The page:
“Because of the 2014 conflict, we already had covered the war in Ukraine and never really 100% left,” Evans said. “We didn't have teams there all the time, but we had a very good network of stringers and local journalists who we have on retainer. Ukraine was a place we had a pretty established network,” Evans said.

E&P asked Evans what it takes to ramp up when war seems imminent.

“Until it happened, a lot of us really didn’t believe Putin would invade,” he recalled. “But we were getting a lot of heads up from our D.C. bureau, which was seeing a lot of red flags. Although most of us didn't think it was going to happen, we couldn't ignore it. We had better have a considerable presence in Ukraine because, frankly, if it happened, it would be the biggest story of the year, or if it didn’t happen, that would also be a big story. At the time of the invasion, we had a very significant footprint on the ground. I think we were the largest international news organization in Ukraine at the time.”

The network cycles news teams in and out of Ukraine every month or so. Reporting on war is traumatic and taxing, and burnout is a concern. Staff is prepared with hostile-environment and situational-awareness training and first aid courses. Counseling resources are available upon their return, and employees are encouraged to use TRiM (Trauma Risk Management), a program developed by the British military to help identify and treat Post Traumatic Stress Disorder (PTSD).

When E&P spoke with Evans in November, Christiane Amanpour had just returned from broadcasting in Ukraine. Senior International Correspondents Sam Kiley and Matthew Chance were bound for Ukraine. International Diplomatic Editor Nic Robertson had been there for about a month when he reported on the liberation of Kherson, from which Russian forces had withdrawn. CNN Comms told E&P that the video of Robertson’s reporting from Kherson had garnered more than 1.6 million views online.

 
 
 
CNN’s Chief International Correspondent Clarissa Ward broadcasts from a makeshift underground bunker in Ukraine. (Photo by Marcus Yam)

There are logistical obstacles to scale. The network can’t fly in personnel; they have to enter Ukraine by land via Poland. Early on, food and fuel were hard to come by, but Evans said they've been able to establish a supply line since.

“But the big thing for us is the same thing that anyone in Ukraine faces — electrical power. Often, things are running on backup generators and batteries. The power is sort of hit-or-miss because of Russian airstrikes on infrastructure,” Evans said.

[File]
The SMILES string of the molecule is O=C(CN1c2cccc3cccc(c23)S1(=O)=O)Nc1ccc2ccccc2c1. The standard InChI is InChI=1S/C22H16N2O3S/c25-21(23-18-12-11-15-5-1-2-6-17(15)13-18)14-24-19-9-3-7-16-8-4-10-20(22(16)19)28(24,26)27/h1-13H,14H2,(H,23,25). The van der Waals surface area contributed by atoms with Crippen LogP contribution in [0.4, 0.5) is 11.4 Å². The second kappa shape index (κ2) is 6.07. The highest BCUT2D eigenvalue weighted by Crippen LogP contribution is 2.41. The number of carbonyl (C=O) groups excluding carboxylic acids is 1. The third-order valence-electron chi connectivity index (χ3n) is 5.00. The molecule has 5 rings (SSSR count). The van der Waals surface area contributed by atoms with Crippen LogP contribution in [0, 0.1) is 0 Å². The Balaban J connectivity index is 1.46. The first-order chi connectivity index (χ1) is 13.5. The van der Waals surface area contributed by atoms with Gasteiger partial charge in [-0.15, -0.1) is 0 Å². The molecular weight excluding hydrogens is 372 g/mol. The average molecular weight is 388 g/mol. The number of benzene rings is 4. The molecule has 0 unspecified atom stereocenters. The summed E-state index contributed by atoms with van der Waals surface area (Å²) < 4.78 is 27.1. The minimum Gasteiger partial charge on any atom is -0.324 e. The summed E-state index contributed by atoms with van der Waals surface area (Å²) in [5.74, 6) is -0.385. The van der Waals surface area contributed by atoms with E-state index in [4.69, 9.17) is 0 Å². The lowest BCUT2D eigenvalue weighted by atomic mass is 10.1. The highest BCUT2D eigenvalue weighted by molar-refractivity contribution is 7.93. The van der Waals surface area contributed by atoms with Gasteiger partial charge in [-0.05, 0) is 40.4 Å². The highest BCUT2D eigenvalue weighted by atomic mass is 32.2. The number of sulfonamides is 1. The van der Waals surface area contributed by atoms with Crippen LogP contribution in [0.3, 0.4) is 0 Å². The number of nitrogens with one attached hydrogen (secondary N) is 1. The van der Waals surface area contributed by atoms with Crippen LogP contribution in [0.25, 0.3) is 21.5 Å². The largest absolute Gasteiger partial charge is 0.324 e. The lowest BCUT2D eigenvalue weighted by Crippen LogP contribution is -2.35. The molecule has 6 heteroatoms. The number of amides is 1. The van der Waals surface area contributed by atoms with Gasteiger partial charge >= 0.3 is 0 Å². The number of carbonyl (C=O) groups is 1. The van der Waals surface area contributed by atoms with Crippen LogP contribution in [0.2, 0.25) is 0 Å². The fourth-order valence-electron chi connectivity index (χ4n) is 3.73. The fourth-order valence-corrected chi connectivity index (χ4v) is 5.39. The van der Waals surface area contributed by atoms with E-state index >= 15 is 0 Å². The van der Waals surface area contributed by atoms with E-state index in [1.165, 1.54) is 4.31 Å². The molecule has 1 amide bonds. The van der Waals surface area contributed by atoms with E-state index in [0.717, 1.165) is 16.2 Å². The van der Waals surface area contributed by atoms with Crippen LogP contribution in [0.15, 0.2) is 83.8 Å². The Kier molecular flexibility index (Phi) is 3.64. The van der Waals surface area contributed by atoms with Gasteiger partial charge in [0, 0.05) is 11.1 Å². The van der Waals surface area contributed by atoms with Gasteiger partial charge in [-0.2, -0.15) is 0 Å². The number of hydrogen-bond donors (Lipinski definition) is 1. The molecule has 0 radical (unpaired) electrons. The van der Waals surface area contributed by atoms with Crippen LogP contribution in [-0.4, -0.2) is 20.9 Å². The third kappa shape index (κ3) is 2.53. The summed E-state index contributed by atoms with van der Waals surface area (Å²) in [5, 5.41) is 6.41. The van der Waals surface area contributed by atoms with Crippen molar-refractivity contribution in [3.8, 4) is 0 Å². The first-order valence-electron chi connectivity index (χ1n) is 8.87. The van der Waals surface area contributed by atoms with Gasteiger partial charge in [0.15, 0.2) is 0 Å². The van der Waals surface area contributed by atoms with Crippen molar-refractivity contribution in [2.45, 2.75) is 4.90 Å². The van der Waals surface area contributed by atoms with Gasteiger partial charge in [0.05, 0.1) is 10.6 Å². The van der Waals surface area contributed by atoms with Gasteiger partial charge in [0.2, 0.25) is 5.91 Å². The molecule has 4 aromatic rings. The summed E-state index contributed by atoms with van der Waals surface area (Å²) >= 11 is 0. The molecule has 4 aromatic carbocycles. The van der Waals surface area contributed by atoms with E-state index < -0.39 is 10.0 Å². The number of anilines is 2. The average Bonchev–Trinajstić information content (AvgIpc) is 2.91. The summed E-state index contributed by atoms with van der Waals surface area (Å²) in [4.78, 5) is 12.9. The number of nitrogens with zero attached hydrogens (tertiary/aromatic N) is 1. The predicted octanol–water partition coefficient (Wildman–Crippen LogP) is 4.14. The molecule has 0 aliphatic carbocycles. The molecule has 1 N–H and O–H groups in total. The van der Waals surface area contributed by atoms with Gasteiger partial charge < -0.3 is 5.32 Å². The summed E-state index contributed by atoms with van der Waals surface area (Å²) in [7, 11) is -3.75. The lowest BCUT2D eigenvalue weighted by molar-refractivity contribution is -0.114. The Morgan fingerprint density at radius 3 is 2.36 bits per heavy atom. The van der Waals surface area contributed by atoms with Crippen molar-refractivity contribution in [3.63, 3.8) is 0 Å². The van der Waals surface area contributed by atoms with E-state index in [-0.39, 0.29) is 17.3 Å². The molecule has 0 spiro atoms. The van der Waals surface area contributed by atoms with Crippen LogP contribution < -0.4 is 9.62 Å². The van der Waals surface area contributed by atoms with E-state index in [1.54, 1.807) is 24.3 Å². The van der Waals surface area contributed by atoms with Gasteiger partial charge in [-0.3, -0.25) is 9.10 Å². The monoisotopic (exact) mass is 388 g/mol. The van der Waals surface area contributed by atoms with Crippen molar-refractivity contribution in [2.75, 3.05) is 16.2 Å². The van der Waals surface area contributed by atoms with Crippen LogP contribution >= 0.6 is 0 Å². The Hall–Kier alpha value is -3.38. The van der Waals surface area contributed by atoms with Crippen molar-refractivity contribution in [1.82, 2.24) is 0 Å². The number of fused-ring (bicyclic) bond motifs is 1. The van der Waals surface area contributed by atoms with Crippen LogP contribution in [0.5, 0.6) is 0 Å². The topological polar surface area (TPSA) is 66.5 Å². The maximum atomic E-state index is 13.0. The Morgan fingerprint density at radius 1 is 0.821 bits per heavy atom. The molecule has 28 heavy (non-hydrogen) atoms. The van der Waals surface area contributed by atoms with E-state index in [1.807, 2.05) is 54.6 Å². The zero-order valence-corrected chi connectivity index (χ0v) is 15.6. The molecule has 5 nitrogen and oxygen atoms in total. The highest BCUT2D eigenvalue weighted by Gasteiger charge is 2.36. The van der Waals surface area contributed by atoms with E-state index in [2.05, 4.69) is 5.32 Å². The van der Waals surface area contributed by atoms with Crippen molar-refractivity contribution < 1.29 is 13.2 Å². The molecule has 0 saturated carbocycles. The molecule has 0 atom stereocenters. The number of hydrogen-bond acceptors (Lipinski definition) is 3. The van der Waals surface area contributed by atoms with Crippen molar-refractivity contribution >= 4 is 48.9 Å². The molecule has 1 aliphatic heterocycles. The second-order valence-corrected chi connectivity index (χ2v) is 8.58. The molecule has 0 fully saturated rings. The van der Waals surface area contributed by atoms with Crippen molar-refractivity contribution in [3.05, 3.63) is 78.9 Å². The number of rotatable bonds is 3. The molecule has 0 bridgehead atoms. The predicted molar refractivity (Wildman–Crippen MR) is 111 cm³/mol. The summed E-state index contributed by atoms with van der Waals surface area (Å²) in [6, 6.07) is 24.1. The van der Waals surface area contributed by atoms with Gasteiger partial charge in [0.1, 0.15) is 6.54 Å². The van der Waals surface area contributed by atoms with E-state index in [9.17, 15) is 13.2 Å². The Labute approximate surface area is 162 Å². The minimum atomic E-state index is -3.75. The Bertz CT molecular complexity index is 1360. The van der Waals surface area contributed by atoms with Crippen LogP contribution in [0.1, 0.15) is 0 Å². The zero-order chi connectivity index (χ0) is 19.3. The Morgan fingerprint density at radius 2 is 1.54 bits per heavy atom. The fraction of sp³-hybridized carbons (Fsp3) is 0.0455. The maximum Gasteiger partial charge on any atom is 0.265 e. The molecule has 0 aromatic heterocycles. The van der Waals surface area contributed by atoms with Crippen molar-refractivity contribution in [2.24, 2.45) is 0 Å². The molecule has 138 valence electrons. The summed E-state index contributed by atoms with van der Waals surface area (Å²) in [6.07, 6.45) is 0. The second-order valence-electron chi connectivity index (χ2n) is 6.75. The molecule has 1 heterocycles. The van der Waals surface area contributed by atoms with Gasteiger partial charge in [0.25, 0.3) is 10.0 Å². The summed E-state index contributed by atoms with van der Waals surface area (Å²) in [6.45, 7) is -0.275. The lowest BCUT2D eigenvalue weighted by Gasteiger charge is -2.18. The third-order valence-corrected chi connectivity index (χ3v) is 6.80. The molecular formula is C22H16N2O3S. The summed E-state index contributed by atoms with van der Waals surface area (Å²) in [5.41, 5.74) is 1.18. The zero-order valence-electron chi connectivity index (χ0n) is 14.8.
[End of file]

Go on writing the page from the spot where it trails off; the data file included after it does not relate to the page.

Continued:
Another challenge is disinformation, which is par for the course in war, but social platforms have amplified the problem. Evans gave an example of how critical analysis debunked Russian propaganda. “In the early days of the war, Russia put out a series of photos that they said were tanks moving away from Ukraine. We had our very clever investigative producers looking at it. They located all the photos, put them together, and realized that the Russians were just driving the trucks around in a giant circle. Yeah, [disinformation] is a huge part of our coverage, and I think will be a huge one going forward. While it’s not new, this is definitely the worst we've ever seen in the conflict.”

CNN cycles news teams in and out of Ukraine about every three to four weeks, allowing its journalists time to rest, recuperate and manage things back at home. (Photo: CNN)

Nine months have now passed since Russian troops invaded Ukraine. War has a way of waging on. That’s not only fatiguing for correspondents; it can be for viewers, as well. Evans said that CNN keeps the world tuned in by focusing on people.

“I remember being in Iraq during the surge and telling one of my editors in New York, ‘If you want me to do a piece on the surge with graphics and numbers, I can, but everyone’s eyes are going to glaze over.’ … We really have to keep reminding people that these aren’t numbers; these aren’t statistics. It is just red lines on a map where people gain or lose territory. These are real people with real families and real suffering, and focus on the humanity of it,” Evans said.

Clarissa Ward, CNN’s international correspondent covering the war was awarded the National Press Club’s 2022 Fourth Estate Award for her reporting.

Of course, CNN isn’t alone in Ukraine. Evans lauded the work of other outlets — the BBC, ITN, Sky News and Al Jazeera — but said that CNN is the most consistent in its coverage, devotes more resources to it, and has a “deep bench” of reporters, producers, stringers, handlers, and other news pros filing dispatches from the front lines.

That “infrastructure” allows the network to stay for as long as the story takes.

“I can’t speak of the future, but historically, [CNN has been] committed when others haven't," Evans said. “We were in Iraq a lot longer than anyone else. We were in Afghanistan for 20 years and are still there.”

Evans said he expects budget belts to tighten, citing “a tough time” for media. At CNN, Evans said, “There’s going to be a restructuring of some sort, but we don’t really know what it is yet. I think it’s human nature that makes people nervous. I think it’s a bit of a wait-and-see at this point.”

“But Ukraine is a priority,” he asserted.

Personnel and programming changes

Despite the wellspring of stories that come out of war and an election year, the network needed a way to rebound from the CNN+ heartbreak, to save face with viewers, to offer them something new, to rework the lineup, and to make sure some of those high-priced contracts weren’t in vain.

Chris Wallace remained to host “Who’s Talking to Chris Wallace.” “Stanley Tucci: Searching for Italy” was canceled in December. The show earned two consecutive Primetime Emmy Awards for Outstanding Hosted Nonfiction Series. The network issued a statement about the cancelation that, in part, read: “We want to thank the Stanley Tucci for his dream partnership on this series. We look forward to collaborating on the upcoming Eva Longoria: Searching for Mexico, for which he serves as an executive producer. “Searching for Mexico will air on CNN in 2023.”